Shocking: Making All The Google Print Facts Clear Really Does Make a Difference

So many people (including, unfortunately, myself
at times) have misreported precisely what Google Print does with books
not in the Publisher Program.  When people know what the Authors
Guild is really claiming, I’d bet many of the most sincere copyright
maximalists/neoclassicists/physical-property-equivalence-makers would
agree that Google’s in the right.

Case in point: James Delong.

“To show only the limited info described by Google would, IMHO, pretty
clearly be a fair use. So the authors must be objecting to the fact
that an entire book is being copied without permission, even if it is
then hidden in an electronic vault. But what is the objection, if only
snippets are shown? Is it a fear of Napsterization — that once the
digital copy is made it could escape into the world? Or is it simply a
naked assertion of right — “copyright law says no copying, so you must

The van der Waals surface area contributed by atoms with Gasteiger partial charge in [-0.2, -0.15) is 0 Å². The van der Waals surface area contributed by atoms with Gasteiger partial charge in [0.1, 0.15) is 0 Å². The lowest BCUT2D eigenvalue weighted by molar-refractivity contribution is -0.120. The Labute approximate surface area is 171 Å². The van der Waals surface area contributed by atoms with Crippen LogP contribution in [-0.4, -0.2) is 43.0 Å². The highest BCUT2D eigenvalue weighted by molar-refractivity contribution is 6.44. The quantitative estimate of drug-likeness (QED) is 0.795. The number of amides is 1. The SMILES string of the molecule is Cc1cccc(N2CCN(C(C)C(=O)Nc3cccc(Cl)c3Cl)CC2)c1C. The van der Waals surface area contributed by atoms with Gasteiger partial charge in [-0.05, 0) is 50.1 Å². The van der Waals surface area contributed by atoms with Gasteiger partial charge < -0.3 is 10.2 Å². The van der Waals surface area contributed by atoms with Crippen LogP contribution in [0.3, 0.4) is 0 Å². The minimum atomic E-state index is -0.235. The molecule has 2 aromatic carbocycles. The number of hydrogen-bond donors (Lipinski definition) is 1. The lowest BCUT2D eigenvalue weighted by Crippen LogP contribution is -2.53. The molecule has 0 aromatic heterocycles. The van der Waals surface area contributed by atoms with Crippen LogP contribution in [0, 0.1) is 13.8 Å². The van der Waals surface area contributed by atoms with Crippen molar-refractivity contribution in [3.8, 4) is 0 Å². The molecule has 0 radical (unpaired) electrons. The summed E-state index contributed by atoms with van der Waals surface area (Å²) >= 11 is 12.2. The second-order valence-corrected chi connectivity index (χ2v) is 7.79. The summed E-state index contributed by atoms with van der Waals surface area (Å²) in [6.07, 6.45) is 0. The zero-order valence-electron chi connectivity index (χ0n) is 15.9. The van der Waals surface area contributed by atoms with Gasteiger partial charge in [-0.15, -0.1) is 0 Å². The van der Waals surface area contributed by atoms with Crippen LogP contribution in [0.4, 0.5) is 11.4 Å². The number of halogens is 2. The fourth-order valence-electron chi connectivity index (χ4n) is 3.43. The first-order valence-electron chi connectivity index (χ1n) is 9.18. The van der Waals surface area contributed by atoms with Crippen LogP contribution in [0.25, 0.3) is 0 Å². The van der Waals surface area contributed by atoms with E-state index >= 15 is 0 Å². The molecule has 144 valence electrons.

pay me to do it, even if it would actually be in my interest to have
snippets made available.”” (emphasis added)

Well put, James.  He ultimately believes that “Google might well
win a decision” because their intermediate copying reduces transaction
costs. I’m not sure I agree on that narrow view of the fair use
interest, but I think I share his basic sentiment.  This isn’t
about Napsterization, this isn’t about “copyright nihilism” – it’s a case of copyright holders’ overreaching in ways that go against the public’s interests.

See also, EFF’s press release today, pointing to Jonathan Band’s informative legal analysis.